I won't argue here with the exclusion of PyPy, but RPython is definitely compiler technology that runs on CPython 2.6/2.7. For now, it is only accessible from a source checkout of PyPy but that will soon change and "pip install rpython" isn't far off.
Since it's a whole tool chain, it has a wealth of functionalities, though they aren't always welldocumented or easy to access from the outside: bytecode analysis, type inference, several GC implementations, a JIT generator, assemblers for several architectures, ...
Cheers, Ronan
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_______________________________________________ NumPyDiscussion mailing list NumPyDiscussion@scipy.org http://mail.scipy.org/mailman/listinfo/numpydiscussion
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We should take this discussion off list. Please email me directly if you have questions. But, we are open to listing all of these tools. On Feb 16, 2013 10:46 AM, "Massimo DiPierro" <massimo.dipierro@gmail.com> wrote:
Thank you.
Should this be listed: https://github.com/mdipierro/ocl ?
It is based on meta (which is listed) and pyopencl (which is listed, only used to run with opencl) and has some overlap with Cython and Pyjamas although it is not based on any of them. It is minimalist in scope: it only coverts to C/JS/OpenCL a common subset of those languages. But it does what it advertises. It is written in pure python and implemented and implemented in a single file.
Massimo
On Feb 16, 2013, at 10:13 AM, Ronan Lamy wrote:
Le 16/02/2013 16:08, Massimo DiPierro a écrit :
Sorry for injecting... Which page is this about?
http://compilers.pydata.org/ Cf. the post I answered to.
On Feb 16, 2013, at 9:59 AM, Ronan Lamy wrote:
Le 15/02/2013 07:11, Travis Oliphant a écrit :
This page is specifically for Compiler projects that either integrate
with or work directly with the CPython runtime which is why PyPy is not
presently listed. The PyPy project is a great project but we just felt
that we wanted to explicitly create a collection of links to compilation
projects that are accessible from CPython which are likely less well known.
I won't argue here with the exclusion of PyPy, but RPython is definitely
compiler technology that runs on CPython 2.6/2.7. For now, it is only
accessible from a source checkout of PyPy but that will soon change and
"pip install rpython" isn't far off.
Since it's a whole tool chain, it has a wealth of functionalities,
though they aren't always welldocumented or easy to access from the
outside: bytecode analysis, type inference, several GC implementations,
a JIT generator, assemblers for several architectures, ...
Cheers,
Ronan
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NumPyDiscussion mailing list
NumPyDiscussion@scipy.org
http://mail.scipy.org/mailman/listinfo/numpydiscussion
_______________________________________________
NumPyDiscussion mailing list
NumPyDiscussion@scipy.org
http://mail.scipy.org/mailman/listinfo/numpydiscussion
_______________________________________________ NumPyDiscussion mailing list NumPyDiscussion@scipy.org http://mail.scipy.org/mailman/listinfo/numpydiscussion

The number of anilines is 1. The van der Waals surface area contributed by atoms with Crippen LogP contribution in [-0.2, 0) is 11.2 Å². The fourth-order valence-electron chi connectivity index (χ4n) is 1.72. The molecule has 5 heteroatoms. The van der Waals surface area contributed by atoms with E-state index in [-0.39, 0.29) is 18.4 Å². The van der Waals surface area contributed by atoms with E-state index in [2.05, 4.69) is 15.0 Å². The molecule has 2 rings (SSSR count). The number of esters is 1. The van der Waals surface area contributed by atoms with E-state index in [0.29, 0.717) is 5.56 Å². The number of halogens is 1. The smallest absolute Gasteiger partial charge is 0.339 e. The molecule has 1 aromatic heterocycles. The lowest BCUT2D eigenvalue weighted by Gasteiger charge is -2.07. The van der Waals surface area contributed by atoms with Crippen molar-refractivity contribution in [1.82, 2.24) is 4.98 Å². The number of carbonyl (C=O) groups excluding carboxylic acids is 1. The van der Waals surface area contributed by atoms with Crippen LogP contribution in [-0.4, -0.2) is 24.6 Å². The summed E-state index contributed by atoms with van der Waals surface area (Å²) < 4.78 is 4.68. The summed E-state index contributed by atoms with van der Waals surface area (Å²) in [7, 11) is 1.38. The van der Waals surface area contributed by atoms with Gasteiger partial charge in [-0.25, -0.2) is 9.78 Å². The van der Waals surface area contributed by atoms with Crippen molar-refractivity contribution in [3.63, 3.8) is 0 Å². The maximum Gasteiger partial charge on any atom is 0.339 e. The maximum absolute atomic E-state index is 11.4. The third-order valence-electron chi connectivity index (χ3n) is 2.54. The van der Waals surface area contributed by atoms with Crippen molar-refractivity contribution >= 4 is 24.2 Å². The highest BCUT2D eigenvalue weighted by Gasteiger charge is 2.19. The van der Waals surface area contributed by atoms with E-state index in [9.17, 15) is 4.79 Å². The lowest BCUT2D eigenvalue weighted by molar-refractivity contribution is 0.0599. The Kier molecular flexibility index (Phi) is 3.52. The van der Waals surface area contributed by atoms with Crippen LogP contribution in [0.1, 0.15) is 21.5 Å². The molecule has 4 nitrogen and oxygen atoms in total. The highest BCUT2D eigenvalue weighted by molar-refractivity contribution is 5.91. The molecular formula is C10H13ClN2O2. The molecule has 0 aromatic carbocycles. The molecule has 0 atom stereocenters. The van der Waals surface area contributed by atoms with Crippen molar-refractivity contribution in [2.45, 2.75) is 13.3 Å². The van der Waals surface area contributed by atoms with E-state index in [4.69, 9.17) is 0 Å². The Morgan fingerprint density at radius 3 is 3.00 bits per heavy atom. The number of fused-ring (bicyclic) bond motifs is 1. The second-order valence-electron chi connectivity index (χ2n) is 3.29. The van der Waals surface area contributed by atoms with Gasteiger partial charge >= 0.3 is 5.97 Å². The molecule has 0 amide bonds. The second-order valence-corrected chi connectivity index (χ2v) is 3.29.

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On Sat, Feb 16, 2013 at 3:56 PM, Travis Oliphant <travis@continuum.io> wrote:
We should take this discussion off list.
Just as a bystander interested in this: why? It seems that OCL is within the scope of what's being proposed and another entrant into the vibrant new world of compilerextended machinery for fast numerical work in cpython, so I suspect I'm not the only numpy user curious to know the answer onlist. I know sometimes there are legitimate reasons to take a discussion offlist, but in this case it seemed to be a perfectly reasonable question that also made me curious (as I only learned of OCL thanks to this discussion). Cheers, f
I only meant off the NumPy list as it seems this is offtopic for this forum. I thought I made clear in the rest of the paragraph that we would *love* this contribution. I recommend a pull request. If you want to discuss this in public. Let's have the discussion over at numfocus@googlegroups.com until a more specific list is created. On Sat, Feb 16, 2013 at 6:14 PM, Fernando Perez <fperez.net@gmail.com>wrote:
On Sat, Feb 16, 2013 at 3:56 PM, Travis Oliphant <travis@continuum.io> wrote:
We should take this discussion off list.
Just as a bystander interested in this: why? It seems that OCL is within the scope of what's being proposed and another entrant into the vibrant new world of compilerextended machinery for fast numerical work in cpython, so I suspect I'm not the only numpy user curious to know the answer onlist.
I know sometimes there are legitimate reasons to take a discussion offlist, but in this case it seemed to be a perfectly reasonable question that also made me curious (as I only learned of OCL thanks to this discussion).
Cheers,
f _______________________________________________ NumPyDiscussion mailing list NumPyDiscussion@scipy.org http://mail.scipy.org/mailman/listinfo/numpydiscussion
On Sat, Feb 16, 2013 at 4:24 PM, Travis Oliphant <travis@continuum.io> wrote:
If you want to discuss this in public. Let's have the discussion over at numfocus@googlegroups.com until a more specific list is created.
Sounds good. I actually think numfocus is a great list for these kind of 'inbetween' discussions that don't quite fit a specific project too well, but for things that also don't warrant their own mailing list yet. I'd love it if the numfocus list was always seen as a good space for that kind of 'connective tissue' work in our own community. Obviously there's a point where such topics may evolve into their own projects, but in the past we haven't had a good space for that kind of thing, and in my mind the numfocus list can really help play that role. Cheers, f
participants (5)

Fernando Perez

Massimo DiPierro

Ronan Lamy

Travis Oliphant

Travis Oliphant